Delays in banning wildlife trade put hundreds of species at risk

Written by
B. Rose Huber
B. Rose Huber, Princeton School of Public and International Affairs
Viktoria Ekstrom High
Feb. 13, 2020

Two-thirds of species endangered by wildlife trade wait nearly two decades or more to be protected.

From parrots to lizards, hundreds of animal species could be at risk of extinction because of a policy process that responds slowly to scientific knowledge, according to a study in Science. The study suggests concrete steps policymakers can take to speed up a wildlife protection process that can take more than 20 years.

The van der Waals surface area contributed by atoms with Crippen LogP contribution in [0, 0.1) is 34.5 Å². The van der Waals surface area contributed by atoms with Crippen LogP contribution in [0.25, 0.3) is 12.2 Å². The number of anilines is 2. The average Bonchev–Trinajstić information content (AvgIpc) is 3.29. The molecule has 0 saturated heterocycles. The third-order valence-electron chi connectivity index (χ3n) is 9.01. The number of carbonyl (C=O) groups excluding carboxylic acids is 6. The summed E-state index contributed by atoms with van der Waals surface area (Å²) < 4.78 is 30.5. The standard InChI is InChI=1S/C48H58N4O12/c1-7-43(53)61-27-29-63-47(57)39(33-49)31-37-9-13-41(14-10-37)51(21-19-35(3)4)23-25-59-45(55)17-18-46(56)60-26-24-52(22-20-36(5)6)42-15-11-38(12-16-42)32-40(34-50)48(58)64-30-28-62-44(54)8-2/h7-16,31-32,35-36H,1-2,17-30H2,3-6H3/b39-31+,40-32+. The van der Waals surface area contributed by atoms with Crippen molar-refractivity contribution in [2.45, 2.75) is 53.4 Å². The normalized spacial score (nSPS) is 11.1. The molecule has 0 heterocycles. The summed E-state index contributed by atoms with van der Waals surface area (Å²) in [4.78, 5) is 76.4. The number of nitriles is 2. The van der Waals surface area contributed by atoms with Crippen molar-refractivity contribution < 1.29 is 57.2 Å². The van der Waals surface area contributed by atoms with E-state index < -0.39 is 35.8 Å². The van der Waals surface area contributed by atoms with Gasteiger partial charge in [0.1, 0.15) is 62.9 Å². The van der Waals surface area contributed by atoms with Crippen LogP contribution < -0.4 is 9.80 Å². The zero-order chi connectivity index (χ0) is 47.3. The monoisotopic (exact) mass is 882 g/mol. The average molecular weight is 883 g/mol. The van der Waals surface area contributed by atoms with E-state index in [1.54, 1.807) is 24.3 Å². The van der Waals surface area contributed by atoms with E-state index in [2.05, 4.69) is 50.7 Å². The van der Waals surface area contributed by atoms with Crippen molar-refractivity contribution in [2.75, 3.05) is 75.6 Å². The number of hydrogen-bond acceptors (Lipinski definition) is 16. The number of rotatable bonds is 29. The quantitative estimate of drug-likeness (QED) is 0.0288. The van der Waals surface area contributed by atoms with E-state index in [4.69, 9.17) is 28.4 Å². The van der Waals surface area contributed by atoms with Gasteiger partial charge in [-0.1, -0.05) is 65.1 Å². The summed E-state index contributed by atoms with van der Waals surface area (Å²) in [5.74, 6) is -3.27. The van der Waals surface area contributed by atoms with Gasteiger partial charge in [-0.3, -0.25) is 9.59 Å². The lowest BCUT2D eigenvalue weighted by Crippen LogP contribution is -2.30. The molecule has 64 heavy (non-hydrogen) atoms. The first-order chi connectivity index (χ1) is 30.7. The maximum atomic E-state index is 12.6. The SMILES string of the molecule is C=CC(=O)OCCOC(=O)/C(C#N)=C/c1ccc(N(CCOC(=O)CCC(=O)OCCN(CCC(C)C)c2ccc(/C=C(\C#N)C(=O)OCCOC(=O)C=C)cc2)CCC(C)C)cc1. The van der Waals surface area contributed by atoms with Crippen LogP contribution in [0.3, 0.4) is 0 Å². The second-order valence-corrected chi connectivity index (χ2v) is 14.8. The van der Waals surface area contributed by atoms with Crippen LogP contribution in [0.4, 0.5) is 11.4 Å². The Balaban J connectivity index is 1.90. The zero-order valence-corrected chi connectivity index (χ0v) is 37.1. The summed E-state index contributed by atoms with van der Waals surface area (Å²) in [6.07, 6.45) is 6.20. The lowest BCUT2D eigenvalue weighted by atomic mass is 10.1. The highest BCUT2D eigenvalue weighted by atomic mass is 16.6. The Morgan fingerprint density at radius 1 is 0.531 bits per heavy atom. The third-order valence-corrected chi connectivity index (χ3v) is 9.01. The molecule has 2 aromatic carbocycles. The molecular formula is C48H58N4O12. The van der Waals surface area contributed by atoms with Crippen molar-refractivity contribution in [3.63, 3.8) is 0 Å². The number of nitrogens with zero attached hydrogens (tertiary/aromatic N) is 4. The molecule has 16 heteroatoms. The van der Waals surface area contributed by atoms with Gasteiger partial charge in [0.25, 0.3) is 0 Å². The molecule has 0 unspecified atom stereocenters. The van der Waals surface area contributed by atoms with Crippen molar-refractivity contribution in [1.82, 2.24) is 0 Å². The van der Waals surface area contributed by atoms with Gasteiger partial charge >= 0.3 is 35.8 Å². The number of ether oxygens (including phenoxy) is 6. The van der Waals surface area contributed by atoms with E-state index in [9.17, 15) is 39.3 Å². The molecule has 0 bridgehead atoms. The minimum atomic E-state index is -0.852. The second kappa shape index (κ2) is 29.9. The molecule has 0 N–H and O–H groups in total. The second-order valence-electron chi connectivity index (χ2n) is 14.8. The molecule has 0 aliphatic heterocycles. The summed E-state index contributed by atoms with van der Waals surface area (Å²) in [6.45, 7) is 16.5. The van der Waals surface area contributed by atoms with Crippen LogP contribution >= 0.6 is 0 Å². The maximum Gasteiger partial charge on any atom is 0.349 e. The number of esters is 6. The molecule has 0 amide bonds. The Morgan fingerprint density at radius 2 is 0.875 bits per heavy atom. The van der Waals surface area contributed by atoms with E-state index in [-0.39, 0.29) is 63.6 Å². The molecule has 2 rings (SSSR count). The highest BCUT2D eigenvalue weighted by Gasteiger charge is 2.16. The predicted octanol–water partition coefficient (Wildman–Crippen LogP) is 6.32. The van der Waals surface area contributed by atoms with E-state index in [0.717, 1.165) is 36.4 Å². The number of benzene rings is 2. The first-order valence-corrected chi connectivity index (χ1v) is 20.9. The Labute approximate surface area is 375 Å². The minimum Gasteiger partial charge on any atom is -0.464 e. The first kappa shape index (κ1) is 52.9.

The researchers analyzed 958 species on the International Union for the Conservation of Nature’s (IUCN) Red List that are endangered by international trade. Of those, they discovered that 28% are not protected by the Convention on International Trade in Endangered Species of Wild Fauna and Flora (CITES), the primary international framework for preventing species extinction due to international wildlife trade.

“CITES and the Red List are two of the most important tools we have to save wildlife threatened by international trade. It’s vital that these two institutions work together closely and quickly to stop the killing,” said David Wilcove, a professor of ecology and evolutionary biology and public affairs and the Princeton Environmental Institute.

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